In his carnivalesque portrait of provincial Italy during the Fascist period, Federico Fellini satirizes his youth and turns daily life into a circus of social rituals, adolescent desires, male fantasies, and political repartee, all set to Nino Rota's classic, nostalgia-tinged score. The Academy Award-winning Amarcord was one of Fellini's most popular films and remains one of cinema's enduring treasures. "Not only a great movie, it's a great joy to see... this is a movie for everybody." - Roger Ebert
From moment to moment and shot by shot, Amarcord
delivers more sheer pleasure than any other Federico Fellini movie. That's not to say it's his greatest film, or that anything in it rivals the emotional, lyrical, or metaphysical wallop of the finest passages in Nights of Cabiria
, 8 1/2
, La Strada
, or even La Dolce Vita
, the big early-'60s crossover hit that made the director king of the international film world. But Amarcord
was the last clear triumph of Fellini's career, his prodigious gifts for phantasmagoria, amazing fluidity, and gregarious choreography all feeding an emotional core that caught at audiences' heartstrings and carried them away.
The title is supposed to mean "I remember," and the film is ostensibly a memory-dream-diary of life in the director's seaside hometown of Rimini during one year in the 1930s. But Fellini was an irrepressible showman who loved pulling the audience's collective chain, and Amarcord is no more straightforward as a recollection of his real adolescence than "amarcord" is a real word--Fellini made it up as a bit of pretend vernacular. So the strolling town historian who pops up occasionally to supply antiquarian footnotes directly to the camera more often than not gets pelted with snowballs from offscreen. Just as Nino Rota's (wonderful) music score recycles melodies from his scores for earlier Fellini masterworks, Fellini's movie is full of lyric ecstasies--spontaneous parades, comic ceremonies, eye-popping surrealist moments--that exist principally because that is what a Fellini movie is supposed to be like. There's no dominant story line, no individual character or player to be identified as the center of the film's swirling movement. Yet we do get to "know," and begin to cherish, literally dozens of goofy, eccentric, funny/sad creatures who have their distinct places in the continuum of Fellini's made-up town and reimagined Italy of a bygone era.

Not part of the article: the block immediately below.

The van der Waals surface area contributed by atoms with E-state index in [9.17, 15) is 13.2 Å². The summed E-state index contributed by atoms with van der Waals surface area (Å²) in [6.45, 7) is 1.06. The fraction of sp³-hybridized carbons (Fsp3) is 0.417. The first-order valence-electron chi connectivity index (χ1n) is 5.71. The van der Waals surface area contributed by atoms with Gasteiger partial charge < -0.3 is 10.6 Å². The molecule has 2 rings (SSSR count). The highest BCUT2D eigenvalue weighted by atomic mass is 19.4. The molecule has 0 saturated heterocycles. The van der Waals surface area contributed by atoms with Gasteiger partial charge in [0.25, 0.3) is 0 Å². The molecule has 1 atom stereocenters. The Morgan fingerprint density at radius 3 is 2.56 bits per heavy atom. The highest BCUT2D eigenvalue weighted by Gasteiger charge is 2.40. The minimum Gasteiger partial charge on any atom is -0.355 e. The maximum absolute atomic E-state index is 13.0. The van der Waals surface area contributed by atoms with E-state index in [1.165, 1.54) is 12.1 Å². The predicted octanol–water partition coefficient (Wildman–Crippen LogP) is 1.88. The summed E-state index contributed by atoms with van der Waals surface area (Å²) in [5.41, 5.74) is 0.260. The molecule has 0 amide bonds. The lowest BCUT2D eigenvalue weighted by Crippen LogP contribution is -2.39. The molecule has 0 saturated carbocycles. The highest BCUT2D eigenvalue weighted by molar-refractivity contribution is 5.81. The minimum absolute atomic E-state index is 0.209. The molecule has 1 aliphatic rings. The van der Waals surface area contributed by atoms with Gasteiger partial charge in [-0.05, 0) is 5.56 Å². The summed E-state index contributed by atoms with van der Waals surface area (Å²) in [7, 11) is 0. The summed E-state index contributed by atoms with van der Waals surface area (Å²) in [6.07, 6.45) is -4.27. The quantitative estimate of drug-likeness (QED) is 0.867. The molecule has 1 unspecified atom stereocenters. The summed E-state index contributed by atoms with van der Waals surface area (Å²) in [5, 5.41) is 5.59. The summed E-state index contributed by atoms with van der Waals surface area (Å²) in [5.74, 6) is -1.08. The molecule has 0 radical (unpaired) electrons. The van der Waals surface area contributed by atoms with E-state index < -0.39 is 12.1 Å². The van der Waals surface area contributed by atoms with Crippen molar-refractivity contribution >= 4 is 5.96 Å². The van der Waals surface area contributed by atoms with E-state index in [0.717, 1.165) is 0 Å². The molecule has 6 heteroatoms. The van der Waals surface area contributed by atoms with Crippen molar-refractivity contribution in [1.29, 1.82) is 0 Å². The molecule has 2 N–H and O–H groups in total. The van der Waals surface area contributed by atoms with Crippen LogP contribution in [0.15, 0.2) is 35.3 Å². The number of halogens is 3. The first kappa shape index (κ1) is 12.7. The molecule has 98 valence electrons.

The era was, of course, that of Facsism. Fellini's take on Fascism here is anything but portentous; the giddy nationalism given voice occasionally by delirious crowds of townsfolk is no more sinister than the same crowd might have been in cheering on the local football team. In the movie's most famous set-piece, dozens of locals put out to sea in small boats to witness the passage of a fabulous ocean liner, the Rex, "the greatest construction of the regime." Waiting, they sleep--till suddenly the luminous (and entirely unreal) vision is towering above them, threatening to swamp them all. The moment is both ecstatic and terrifying. It's not the only one.
One last memory: In 1975 Amarcord received the Oscar for best foreign-language film of 1974. Since the film went into general U.S. release in '75, it was eligible for the Motion Picture Academy to turn around and nominate Fellini again, in '76, for best director and best original screenplay of 1975. He didn't win any further awards, but his repeat appearance in that year's Oscar derby occasioned an exquisite cultural moment: the young Steven Spielberg, realizing that he had not been cited for his direction of Jaws, gasping, "They gave my nomination to Fellini?!" --Richard T. Jameson